The findings from this study have been forwarded to the relevant academic staff within Arts for further discussion.  One thing we have learned is that the library has an important role to play in helping students find the right scholarly sources. We want to give students the best chance of success whether it is research for dissertations or essays.

 

Keeping track of your research

I’ve seen a lot of students recently, requesting support with their dissertation research.  One thing I’ve noticed is that most students are not using Reference Management software such as Menderley or Zotero.  Even at a more basic level, they are not using the tools available in our subscription databases such as EBSCO EDS or Westlaw which allow them to save articles, output references and set up alerts.  This could be down to a gap in our promotion or a lack of curiosity on their part perhaps.   I thought I’d write a post for our students on how to make use of these tools, demonstrating how easy they are to set up, and how useful they will be as they build up their research.

Keeping track…

A number of databases offer additional features to support you when you are carrying out research.  In my area of Law and Business, personalised logins are available for Business Source, Westlaw, LexisLibrary, and Emerald.  However, the database you are probably most familiar with is Discover, our single search platform from EBSCO.

When you search Discover, you will notice a small blue folder icon appearing next to each result.  Clicking on this icon allows you to save your results into a personalised account which you can access any time you log into any EBSCO database.   Once you set this up you can also save and re-run searches, and set up search and journal alerts so you can keep researching even when you’re not logged in.  See our next post for help with this.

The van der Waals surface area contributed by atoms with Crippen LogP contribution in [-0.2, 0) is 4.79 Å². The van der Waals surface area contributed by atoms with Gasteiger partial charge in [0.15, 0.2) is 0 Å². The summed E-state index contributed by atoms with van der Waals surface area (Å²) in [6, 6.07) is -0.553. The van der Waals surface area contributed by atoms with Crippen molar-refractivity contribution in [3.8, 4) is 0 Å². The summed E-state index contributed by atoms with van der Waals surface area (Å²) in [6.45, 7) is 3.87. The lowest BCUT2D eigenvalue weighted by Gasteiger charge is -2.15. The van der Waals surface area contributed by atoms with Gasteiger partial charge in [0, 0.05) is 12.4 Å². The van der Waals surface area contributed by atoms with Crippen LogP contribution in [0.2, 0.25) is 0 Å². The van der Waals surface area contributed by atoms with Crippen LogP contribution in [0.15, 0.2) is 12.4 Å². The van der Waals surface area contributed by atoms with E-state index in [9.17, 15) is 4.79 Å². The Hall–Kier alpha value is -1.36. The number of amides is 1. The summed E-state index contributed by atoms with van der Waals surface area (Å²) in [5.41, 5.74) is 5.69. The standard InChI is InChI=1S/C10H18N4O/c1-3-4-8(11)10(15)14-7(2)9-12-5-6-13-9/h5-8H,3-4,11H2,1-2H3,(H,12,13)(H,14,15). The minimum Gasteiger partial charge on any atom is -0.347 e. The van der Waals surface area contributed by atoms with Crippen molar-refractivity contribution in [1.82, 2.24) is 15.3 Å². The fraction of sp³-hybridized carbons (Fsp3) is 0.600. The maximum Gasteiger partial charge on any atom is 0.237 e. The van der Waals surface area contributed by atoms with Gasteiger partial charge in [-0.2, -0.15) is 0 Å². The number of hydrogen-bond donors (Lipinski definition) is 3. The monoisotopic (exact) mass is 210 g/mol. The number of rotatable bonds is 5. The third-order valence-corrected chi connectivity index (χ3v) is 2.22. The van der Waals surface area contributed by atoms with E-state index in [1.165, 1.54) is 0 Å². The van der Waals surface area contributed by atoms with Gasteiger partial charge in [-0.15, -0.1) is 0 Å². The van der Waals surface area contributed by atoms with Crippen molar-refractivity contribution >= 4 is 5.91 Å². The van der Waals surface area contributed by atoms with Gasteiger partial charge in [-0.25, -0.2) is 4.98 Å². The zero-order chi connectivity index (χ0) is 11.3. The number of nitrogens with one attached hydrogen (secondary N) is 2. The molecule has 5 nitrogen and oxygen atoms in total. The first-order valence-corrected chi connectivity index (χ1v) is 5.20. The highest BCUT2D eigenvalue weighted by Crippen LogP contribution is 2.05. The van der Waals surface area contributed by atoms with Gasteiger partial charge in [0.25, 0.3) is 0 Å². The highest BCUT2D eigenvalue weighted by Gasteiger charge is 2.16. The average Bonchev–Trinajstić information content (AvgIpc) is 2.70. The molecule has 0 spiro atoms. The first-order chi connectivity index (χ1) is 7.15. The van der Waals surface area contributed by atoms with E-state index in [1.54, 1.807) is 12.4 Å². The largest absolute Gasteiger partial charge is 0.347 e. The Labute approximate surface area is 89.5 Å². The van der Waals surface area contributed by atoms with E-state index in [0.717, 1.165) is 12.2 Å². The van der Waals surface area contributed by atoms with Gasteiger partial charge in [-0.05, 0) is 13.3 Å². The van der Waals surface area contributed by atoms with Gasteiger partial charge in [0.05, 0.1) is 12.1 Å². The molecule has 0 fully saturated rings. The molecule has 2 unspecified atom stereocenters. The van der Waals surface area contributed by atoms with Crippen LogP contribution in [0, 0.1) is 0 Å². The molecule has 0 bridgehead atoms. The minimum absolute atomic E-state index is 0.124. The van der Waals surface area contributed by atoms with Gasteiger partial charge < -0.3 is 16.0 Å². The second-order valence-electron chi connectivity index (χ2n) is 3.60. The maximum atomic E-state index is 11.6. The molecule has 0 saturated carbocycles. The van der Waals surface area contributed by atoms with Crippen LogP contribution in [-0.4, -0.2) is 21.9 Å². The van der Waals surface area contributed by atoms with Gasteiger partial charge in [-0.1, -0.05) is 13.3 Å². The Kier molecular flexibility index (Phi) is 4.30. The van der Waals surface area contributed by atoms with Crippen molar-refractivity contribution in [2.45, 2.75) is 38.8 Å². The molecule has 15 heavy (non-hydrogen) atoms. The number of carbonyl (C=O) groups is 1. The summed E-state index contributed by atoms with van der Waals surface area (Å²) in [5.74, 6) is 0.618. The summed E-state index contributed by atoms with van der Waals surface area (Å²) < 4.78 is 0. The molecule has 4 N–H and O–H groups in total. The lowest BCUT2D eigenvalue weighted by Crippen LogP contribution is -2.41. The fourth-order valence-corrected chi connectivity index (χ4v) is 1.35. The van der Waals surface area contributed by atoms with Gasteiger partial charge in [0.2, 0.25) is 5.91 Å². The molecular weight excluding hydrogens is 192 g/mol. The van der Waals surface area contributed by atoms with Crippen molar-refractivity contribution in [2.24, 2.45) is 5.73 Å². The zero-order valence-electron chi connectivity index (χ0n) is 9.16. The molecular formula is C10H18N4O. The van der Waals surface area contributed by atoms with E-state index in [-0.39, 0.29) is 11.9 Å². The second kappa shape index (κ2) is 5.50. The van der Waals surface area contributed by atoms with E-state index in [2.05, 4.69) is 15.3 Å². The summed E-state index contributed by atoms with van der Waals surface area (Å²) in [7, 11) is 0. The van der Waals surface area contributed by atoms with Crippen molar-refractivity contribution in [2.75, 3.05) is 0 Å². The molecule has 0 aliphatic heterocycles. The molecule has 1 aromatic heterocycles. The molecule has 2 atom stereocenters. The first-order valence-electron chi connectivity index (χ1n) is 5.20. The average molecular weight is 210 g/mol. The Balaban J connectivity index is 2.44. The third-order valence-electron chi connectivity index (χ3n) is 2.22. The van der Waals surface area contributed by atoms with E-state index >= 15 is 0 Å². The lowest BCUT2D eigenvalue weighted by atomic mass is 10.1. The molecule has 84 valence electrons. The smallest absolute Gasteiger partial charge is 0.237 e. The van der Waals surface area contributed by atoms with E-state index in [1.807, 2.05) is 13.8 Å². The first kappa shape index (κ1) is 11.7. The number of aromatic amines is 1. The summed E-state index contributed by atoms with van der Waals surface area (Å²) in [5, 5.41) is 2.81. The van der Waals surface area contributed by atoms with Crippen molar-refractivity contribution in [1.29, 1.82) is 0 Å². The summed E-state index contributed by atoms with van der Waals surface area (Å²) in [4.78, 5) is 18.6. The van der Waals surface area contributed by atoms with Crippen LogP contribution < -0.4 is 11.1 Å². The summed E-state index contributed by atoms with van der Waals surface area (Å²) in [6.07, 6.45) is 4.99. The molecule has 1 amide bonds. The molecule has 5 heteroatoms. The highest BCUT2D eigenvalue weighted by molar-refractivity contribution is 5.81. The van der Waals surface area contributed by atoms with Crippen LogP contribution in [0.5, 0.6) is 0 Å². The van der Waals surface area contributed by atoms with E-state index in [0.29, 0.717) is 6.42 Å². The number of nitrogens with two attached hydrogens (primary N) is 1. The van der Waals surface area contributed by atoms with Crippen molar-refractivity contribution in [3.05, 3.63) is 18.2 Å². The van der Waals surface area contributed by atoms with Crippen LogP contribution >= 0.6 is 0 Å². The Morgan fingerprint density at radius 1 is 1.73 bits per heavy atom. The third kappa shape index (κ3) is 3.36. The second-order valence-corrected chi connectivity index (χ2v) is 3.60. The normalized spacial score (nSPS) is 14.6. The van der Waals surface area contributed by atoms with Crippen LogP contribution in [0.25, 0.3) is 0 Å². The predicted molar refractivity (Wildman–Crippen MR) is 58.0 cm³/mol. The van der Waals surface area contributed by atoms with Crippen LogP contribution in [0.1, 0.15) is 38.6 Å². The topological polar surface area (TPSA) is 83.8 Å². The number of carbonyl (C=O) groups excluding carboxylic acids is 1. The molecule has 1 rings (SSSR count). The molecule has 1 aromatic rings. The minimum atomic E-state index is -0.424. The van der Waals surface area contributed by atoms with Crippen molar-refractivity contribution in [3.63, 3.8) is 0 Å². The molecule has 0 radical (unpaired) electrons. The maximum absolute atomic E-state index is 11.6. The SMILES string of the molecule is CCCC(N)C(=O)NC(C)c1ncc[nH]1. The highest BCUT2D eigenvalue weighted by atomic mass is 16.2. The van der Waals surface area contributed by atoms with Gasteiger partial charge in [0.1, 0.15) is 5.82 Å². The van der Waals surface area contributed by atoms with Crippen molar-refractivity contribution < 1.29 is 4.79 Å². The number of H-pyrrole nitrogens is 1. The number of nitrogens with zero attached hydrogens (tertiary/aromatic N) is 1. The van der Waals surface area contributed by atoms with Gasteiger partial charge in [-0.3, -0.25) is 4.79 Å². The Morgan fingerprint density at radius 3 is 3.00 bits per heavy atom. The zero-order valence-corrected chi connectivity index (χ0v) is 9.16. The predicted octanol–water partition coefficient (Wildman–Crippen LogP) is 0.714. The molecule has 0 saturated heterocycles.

Step 1: Set up your profile

So your first step is to create your profile.  This is different from your library account.

Go to [email protected] which is available from the Library Webpages, the Online Library tab in Moodle, and as a link from the Library catalogue.  Click on the Sign in to Save Results link at the top of the page.

The first time you do this, you will see a message ‘There are no results in your folder’.  There’s a second link you have to click on saying Sign in to My EBSCOhost.   From here you will see a log-in form and the option to ‘Create a new Account’.  Fill in your details and choose a strong password.

Step 2: Save the good stuff